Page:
The Germans are right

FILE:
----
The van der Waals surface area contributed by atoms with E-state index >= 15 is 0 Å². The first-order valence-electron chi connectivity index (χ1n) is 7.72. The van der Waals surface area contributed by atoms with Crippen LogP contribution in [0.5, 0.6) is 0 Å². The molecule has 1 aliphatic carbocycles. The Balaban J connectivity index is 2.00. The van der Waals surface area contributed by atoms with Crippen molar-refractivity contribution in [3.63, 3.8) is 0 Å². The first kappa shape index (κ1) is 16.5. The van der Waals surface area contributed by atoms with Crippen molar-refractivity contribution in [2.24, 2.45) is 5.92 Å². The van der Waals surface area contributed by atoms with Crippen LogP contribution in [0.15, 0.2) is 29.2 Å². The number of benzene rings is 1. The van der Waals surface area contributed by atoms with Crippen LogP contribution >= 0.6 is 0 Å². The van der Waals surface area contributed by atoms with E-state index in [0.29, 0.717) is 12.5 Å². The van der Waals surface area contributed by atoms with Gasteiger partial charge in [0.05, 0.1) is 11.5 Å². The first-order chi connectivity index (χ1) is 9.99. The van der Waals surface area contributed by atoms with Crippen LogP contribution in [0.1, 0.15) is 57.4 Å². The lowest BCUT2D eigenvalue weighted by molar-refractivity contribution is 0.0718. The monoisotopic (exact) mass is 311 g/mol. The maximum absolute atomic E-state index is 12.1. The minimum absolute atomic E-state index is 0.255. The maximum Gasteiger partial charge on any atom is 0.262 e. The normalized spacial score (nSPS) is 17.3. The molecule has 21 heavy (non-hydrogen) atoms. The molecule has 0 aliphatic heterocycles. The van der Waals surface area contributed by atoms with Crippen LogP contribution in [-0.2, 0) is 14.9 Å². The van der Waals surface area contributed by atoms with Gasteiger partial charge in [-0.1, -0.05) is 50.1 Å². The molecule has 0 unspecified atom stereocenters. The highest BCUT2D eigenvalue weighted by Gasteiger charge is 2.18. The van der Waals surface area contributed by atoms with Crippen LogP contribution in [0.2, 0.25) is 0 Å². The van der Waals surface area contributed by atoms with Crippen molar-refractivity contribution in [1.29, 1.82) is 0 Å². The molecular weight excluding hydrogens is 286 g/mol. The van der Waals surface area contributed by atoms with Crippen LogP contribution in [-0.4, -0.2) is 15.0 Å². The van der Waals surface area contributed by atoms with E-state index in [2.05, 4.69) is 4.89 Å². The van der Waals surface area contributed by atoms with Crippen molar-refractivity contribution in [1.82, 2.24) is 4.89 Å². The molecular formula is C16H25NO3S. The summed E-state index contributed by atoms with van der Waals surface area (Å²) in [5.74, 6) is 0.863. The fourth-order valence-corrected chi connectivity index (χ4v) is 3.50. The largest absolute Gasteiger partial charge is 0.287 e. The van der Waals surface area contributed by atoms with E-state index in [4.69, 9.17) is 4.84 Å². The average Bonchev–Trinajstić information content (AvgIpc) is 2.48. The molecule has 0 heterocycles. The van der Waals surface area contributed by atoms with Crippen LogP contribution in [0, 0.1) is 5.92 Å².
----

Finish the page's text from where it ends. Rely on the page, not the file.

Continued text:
The recent European Union summit showed that the financial crisis is giving the bloc a very hard time. The integration project of the fledgling EU started out and grew during a relatively stable period. Sure, it was occasionally hit by internal contradictions and economic troubles but none of these were insurmountable. This time the challenge does not come from national egos. After all, these have always existed and they are part and parcel of European integration. The EU is a union of nation states. It won’t evolve into some kind of United States of Europe at least not in the foreseeable future. National interests will never fade. What the EU needs is a constructive compromise by these interests. Contradictions must be resolved in a way that advances the project or at least keeps it going. Faced with the specter of bankruptcy, the weaker members are asking for a show of EU solidarity. However, stronger countries are afraid of giving away too much. Some first signs of protectionism are already on the horizon. A display of EU solidarity is crucial for the survival of the weaker economies and the best way to consolidate an EU conscience, especially among new members. It should be noted, however, that many of the Eastern European states have irritated older members by being too rigid or too demanding in negotiations, while behaving like US satellites. In other words, they are guilty of what they accuse France and Germany of. Solidarity does not mean letting countries that do not meet the criteria into the eurozone. It means that the weaker economies are not left to their fate. They must be given aid, but any aid must be tied to conditions. The eurozone’s weaker members must be protected, but under certain conditions. The Germans are right. There is no such thing as unconditional assistance. If you don’t want conditions, you shouldn’t ask for help.

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